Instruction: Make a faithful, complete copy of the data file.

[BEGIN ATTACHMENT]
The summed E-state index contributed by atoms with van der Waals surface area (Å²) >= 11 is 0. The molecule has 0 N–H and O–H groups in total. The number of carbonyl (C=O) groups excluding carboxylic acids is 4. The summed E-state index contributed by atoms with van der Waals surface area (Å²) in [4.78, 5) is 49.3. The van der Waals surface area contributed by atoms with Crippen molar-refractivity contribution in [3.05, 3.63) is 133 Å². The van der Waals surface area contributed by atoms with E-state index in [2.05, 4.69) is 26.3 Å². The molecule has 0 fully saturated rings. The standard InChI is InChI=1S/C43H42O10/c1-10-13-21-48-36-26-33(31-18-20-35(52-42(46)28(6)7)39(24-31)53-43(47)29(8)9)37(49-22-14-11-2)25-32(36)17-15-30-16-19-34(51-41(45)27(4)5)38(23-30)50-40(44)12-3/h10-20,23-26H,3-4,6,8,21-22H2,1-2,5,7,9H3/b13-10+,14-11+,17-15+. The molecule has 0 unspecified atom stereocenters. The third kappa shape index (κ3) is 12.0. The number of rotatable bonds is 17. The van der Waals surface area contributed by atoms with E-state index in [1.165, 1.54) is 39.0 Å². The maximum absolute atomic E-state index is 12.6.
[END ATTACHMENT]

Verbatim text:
The summed E-state index contributed by atoms with van der Waals surface area (Å²) >= 11 is 0. The molecule has 0 N–H and O–H groups in total. The number of carbonyl (C=O) groups excluding carboxylic acids is 4. The summed E-state index contributed by atoms with van der Waals surface area (Å²) in [4.78, 5) is 49.3. The van der Waals surface area contributed by atoms with Crippen molar-refractivity contribution in [3.05, 3.63) is 133 Å². The van der Waals surface area contributed by atoms with E-state index in [2.05, 4.69) is 26.3 Å². The molecule has 0 fully saturated rings. The standard InChI is InChI=1S/C43H42O10/c1-10-13-21-48-36-26-33(31-18-20-35(52-42(46)28(6)7)39(24-31)53-43(47)29(8)9)37(49-22-14-11-2)25-32(36)17-15-30-16-19-34(51-41(45)27(4)5)38(23-30)50-40(44)12-3/h10-20,23-26H,3-4,6,8,21-22H2,1-2,5,7,9H3/b13-10+,14-11+,17-15+. The molecule has 0 unspecified atom stereocenters. The third kappa shape index (κ3) is 12.0. The number of rotatable bonds is 17. The van der Waals surface area contributed by atoms with E-state index in [1.165, 1.54) is 39.0 Å². The maximum absolute atomic E-state index is 12.6.